The elimination phase should last between two and eight weeks. Your symptoms should significantly decrease during this timeframe.
Over the next phase – the reintroduction face – you should pick one FODMAP to reintroduce to your diet using targeted food sources. Then track your symptoms and see if your SIBO condition resurfaces over the next few days.
It’s important to only maintain a SIBO diet temporarily, oscillating between the elimination and reintroduction phases, as many FODMAP foods are highly beneficial and nutritious.
To take care of SIBO over the long-term, you’ll want to narrow down the actual problematic foods in your diet, eliminate those, then keep everything else.
Now that you know how to put together a SIBO diet plan, we can discuss 10 top foods you should target during your elimination diet. These foods will allow you to maintain a delicious meal plan and make tasty dishes without exacerbating your SIBO symptoms, plus ensure that you maintain a nutritionally complete dietary profile.
Probiotics are an obvious choice. As their name suggests, probiotics are beneficial bacteria that collect in your gut microbiome and help your digestive system to function properly. As probiotics build up in your system, harmful bacteria – like the kind that can bother your small intestine – will have less room to grow and will gradually be pushed out by your body.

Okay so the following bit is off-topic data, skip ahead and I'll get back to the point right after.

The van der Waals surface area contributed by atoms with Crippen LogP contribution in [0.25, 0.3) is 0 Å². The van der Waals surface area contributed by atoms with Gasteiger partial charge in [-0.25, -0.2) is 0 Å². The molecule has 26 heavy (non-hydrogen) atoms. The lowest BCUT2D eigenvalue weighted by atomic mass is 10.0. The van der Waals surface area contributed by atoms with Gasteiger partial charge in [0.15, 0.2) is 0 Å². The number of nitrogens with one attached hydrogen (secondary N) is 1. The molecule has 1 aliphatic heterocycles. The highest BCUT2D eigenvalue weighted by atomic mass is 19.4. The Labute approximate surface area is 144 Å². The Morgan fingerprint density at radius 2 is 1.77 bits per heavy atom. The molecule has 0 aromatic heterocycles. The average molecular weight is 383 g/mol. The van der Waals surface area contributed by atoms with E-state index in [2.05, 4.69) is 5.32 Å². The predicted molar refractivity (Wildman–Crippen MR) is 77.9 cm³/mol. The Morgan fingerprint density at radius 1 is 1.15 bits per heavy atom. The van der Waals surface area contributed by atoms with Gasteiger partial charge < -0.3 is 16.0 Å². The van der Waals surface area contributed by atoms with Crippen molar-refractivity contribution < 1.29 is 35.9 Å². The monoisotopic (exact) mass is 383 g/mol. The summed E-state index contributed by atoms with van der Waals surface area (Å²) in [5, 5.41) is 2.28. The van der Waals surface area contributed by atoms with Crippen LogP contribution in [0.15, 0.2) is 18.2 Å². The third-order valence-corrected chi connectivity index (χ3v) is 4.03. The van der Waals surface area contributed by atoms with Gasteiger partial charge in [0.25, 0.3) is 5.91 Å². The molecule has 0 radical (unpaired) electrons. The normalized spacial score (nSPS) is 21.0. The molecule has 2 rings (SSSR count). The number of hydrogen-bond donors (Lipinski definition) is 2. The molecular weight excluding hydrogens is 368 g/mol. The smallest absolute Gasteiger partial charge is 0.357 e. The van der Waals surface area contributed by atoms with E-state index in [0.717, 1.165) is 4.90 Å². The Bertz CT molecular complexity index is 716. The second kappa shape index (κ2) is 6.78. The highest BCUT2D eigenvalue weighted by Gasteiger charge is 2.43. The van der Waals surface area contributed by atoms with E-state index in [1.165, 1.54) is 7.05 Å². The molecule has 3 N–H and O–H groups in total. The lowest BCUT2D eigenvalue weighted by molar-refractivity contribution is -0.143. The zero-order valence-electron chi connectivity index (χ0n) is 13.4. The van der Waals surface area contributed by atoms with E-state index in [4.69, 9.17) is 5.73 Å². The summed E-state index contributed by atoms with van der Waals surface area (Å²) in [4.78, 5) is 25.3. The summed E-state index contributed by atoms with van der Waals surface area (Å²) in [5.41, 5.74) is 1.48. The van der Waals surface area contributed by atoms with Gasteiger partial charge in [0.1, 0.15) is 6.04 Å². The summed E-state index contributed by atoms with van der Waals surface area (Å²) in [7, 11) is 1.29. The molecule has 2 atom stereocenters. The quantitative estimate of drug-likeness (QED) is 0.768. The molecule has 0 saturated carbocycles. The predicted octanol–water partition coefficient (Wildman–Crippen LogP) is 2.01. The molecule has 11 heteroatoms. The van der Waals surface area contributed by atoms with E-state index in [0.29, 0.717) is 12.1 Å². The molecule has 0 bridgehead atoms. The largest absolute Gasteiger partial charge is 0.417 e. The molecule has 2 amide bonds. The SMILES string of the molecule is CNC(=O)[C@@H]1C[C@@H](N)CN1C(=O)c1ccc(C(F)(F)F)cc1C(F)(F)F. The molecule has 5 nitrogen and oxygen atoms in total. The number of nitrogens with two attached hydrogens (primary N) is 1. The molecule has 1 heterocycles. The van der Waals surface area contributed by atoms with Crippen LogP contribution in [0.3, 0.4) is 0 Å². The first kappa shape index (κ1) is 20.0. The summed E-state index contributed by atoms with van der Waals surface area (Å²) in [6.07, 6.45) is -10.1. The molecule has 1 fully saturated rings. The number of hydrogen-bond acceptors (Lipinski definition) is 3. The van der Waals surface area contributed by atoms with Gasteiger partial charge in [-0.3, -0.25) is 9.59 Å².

However, under a SIBO diet, you’ll need to be careful to only take certain probiotic foods. For example, you’ll want to avoid probiotic dairy products like yogurt.
Instead, it may be beneficial to look into a probiotic supplement for the duration of your SIBO diet. This allows you to benefit from the bolstering effects of healthy probiotics without accidentally making your SIBO symptoms worse.
Most types of meat should be okay during a SIBO diet. These include lean meats like chicken and red meats like beef, although red meat, in general, should be limited to maximize your health and lower the risk of cardiovascular disease.
Fish are another excellent source of protein when following the SIBO diet, especially since they are low in carbohydrates. More crucially, fish (especially fatty fish like salmon and mackerel) are rich in omega-3 fatty acids, which are crucial compounds your body needs to survive.
Clearly, the SIBO diet doesn’t lack for protein. Eggs are well known as a kind of superfood: the perfect breakfast staple that provides you with protein and energy for the duration of your day. Eggs are also relatively filling when combined with vegetables, so they can make a great SIBO diet cornerstone to prevent you from overheating or snacking over the rest of your day.
Many of us love dairy products because of their flavor or because of the major role they play in our staple recipes. You don't have to give up on dairy-derived dishes entirely if you follow the SIBO diet.
Instead, target lactose-free dairy products, including lactose-free milk and yogurt. You can instead use alternatives like oat milk and soy milk if you want to eat something with your oatmeal or cereal (although cereal, in general, should be avoided due to its heavy carbohydrate concentration).
Lactose-free dairy products can also help you to keep most of your favorite recipes with overall minor adjustments, at least until the reintroduction phase of your diet plan.